Our Organisation Search
Quick Links
Toggle: Topics

Managing young forests

Managing young forests

Newly planted forests require several years of active management to become well established regardless of type of woodland or tree species. If a forest is not well looked after, both biodiversity value and future timber revenue could be compromised, Steven Meyen, Forestry Development Officer advises

It is therefore very important that forest owners understand the needs of a young forest. After all, it is the owner that will benefit most from well looked after trees!

Controlling the surrounding vegetation

When small trees start to grow in spring, their roots require adequate nutrients and moisture to grow strongly. So make sure that the surrounding vegetation is well controlled at the start of the tree-growing season to avoid competition with the small trees for nutrients and moisture. If surrounding grass and weeds are allowed to get out of hand, it will be much more difficult and more expensive to bring the situation back under control. As the doctor says, prevention is better (and cheaper) than cure.

Photo above: poor vegetation control

Successful vegetation control can be done either manually by trampling down the surrounding vegetation or by carrying out a chemical herbicide treatment. Using herbicides has the added benefit that the nutrients and soil moisture are more readily available to the tree roots rather than the surrounding grass and weed roots.

Using cold store trees

The planting season for bare rooted plants is well and truly over. It is still OK to use cold store trees for a few more weeks though. This way the planting season can be extended. Cold store trees are trees that are lifted from the nursery beds when they are still fully dormant and placed in large chilled storage facilities, ‘cold stores’.

There are advantages and disadvantages associated with this approach. Cold store plants tend to give excellent results if they are handled well and planted within two weeks of removal from the cold store. However, planting cold store trees in the spring is a high risk strategy. If a dry period follows late planting, the mortality rate due to drought can be very high.

Applying fertiliser

Satisfactory nutrient levels in growing trees is of critical importance. Fertiliser can be applied from April to August. For best results however, it is advisable to apply fertiliser when the trees need the nutrients the most, i.e. in April and May.


Photo above: Phosphorus deficiency in young spruce

Broadcast the fertiliser evenly during suitable weather. Avoid fertiliser ending up in drains and keep well away from rivers and streams. Do not apply fertiliser to waterlogged soil or when heavy rainfall has been forecast.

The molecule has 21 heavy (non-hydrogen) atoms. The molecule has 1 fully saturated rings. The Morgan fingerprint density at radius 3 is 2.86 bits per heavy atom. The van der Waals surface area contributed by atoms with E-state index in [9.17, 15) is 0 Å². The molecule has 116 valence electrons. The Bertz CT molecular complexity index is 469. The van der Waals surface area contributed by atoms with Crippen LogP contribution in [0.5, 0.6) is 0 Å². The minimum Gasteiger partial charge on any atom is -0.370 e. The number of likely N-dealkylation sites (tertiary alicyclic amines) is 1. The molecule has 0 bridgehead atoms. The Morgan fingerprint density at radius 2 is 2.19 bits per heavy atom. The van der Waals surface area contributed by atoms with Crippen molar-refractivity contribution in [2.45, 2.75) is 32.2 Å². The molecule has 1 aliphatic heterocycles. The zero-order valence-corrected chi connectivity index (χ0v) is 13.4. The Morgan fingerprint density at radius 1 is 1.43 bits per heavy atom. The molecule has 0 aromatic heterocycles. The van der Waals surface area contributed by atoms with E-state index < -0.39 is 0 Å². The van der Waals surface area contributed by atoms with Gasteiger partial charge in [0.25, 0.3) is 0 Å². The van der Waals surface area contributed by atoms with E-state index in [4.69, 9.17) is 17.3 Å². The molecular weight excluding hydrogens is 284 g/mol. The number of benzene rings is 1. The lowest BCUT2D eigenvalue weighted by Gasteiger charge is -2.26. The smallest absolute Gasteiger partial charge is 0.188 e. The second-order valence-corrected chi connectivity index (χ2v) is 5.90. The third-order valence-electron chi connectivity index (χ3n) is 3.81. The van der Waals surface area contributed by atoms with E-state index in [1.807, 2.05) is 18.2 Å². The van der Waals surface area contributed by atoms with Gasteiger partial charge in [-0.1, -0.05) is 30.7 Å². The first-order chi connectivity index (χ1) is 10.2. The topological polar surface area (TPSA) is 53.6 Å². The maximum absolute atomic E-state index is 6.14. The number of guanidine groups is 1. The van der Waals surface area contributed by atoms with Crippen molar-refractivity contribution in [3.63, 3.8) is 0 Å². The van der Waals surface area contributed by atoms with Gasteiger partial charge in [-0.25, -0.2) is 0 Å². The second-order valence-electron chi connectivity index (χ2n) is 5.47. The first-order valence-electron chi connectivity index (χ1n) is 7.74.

Formative shaping

The purpose of formative shaping is to grow long, straight lengths of quality hardwood timber. By removing forks or very large competing side branches, you can ‘extend’ the length of the main stem.

Shaping should start early once trees are growing vigorously. This usually means when the trees are two to four years old. Use good quality, clean, sharp secateurs. Loppers and a pruning saw may have to be used if shaping is left very late.

Remove the weaker (and crooked) side of the fork. Also remove very large side branches. Don’t remove too much of the foliage, the tree needs its leaves to grow strongly. A correct cut is made just outside the branch collar without leaving a peg.

Shaping of broadleaf trees can be done in either summer or winter. Avoid shaping in spring or autumn at all costs.

BPS 2021 and Forestry

It is that time of year again! Time to fill out your all-important BPS application correctly. This must be done by the Monday May 17th BPS deadline.  This is especially so if you also have forestry on the farm, because eligible land that was declared in a Single Payment Scheme (SPS) application in 2008, and which was afforested since, can continue to be eligible for a BPS payment in 2021 if a number of conditions are met.  (see table below)

Also important, the pre-2020 requirement to retain at least 10% of the eligible hectares in an agricultural activity, subject to a minimum area of 3 hectares, does not apply for new planting or existing (eligible) forests in 2021. For full details, see www.teagasc.ie/forestrybps.

BPS 2021 and Forestry table

The Teagasc Forestry Department issues an article on a Forestry topic every Friday here on Teagasc Daily  Keep up-to-date with the Teagasc Forestry Department here . More on Teagasc Forestry Social Media here